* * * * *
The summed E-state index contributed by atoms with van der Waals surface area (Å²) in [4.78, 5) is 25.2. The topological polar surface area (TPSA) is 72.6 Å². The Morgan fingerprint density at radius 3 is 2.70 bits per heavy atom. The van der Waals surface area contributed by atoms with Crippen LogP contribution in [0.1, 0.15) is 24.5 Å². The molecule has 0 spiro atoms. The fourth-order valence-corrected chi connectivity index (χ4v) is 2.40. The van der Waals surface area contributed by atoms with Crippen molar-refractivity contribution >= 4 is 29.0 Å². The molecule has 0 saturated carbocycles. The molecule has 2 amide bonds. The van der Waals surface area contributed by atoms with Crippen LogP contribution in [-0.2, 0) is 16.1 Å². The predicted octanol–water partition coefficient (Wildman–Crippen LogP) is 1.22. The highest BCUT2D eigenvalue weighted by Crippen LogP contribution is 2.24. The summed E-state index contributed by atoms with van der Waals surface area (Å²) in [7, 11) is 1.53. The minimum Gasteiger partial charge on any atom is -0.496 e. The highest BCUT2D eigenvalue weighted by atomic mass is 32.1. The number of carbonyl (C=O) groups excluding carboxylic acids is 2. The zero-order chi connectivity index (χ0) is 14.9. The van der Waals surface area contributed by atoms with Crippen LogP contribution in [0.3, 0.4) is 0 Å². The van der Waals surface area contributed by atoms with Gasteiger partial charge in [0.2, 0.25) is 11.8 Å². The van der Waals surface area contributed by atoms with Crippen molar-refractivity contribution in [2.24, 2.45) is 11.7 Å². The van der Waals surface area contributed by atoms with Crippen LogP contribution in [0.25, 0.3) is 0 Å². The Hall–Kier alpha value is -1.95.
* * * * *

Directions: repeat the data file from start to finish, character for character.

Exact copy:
The summed E-state index contributed by atoms with van der Waals surface area (Å²) in [4.78, 5) is 25.2. The topological polar surface area (TPSA) is 72.6 Å². The Morgan fingerprint density at radius 3 is 2.70 bits per heavy atom. The van der Waals surface area contributed by atoms with Crippen LogP contribution in [0.1, 0.15) is 24.5 Å². The molecule has 0 spiro atoms. The fourth-order valence-corrected chi connectivity index (χ4v) is 2.40. The van der Waals surface area contributed by atoms with Crippen molar-refractivity contribution >= 4 is 29.0 Å². The molecule has 0 saturated carbocycles. The molecule has 2 amide bonds. The van der Waals surface area contributed by atoms with Crippen LogP contribution in [-0.2, 0) is 16.1 Å². The predicted octanol–water partition coefficient (Wildman–Crippen LogP) is 1.22. The highest BCUT2D eigenvalue weighted by Crippen LogP contribution is 2.24. The summed E-state index contributed by atoms with van der Waals surface area (Å²) in [7, 11) is 1.53. The minimum Gasteiger partial charge on any atom is -0.496 e. The highest BCUT2D eigenvalue weighted by atomic mass is 32.1. The number of carbonyl (C=O) groups excluding carboxylic acids is 2. The zero-order chi connectivity index (χ0) is 14.9. The van der Waals surface area contributed by atoms with Crippen LogP contribution in [0.3, 0.4) is 0 Å². The van der Waals surface area contributed by atoms with Gasteiger partial charge in [0.2, 0.25) is 11.8 Å². The van der Waals surface area contributed by atoms with Crippen molar-refractivity contribution in [2.24, 2.45) is 11.7 Å². The van der Waals surface area contributed by atoms with Crippen LogP contribution in [0.25, 0.3) is 0 Å². The Hall–Kier alpha value is -1.95.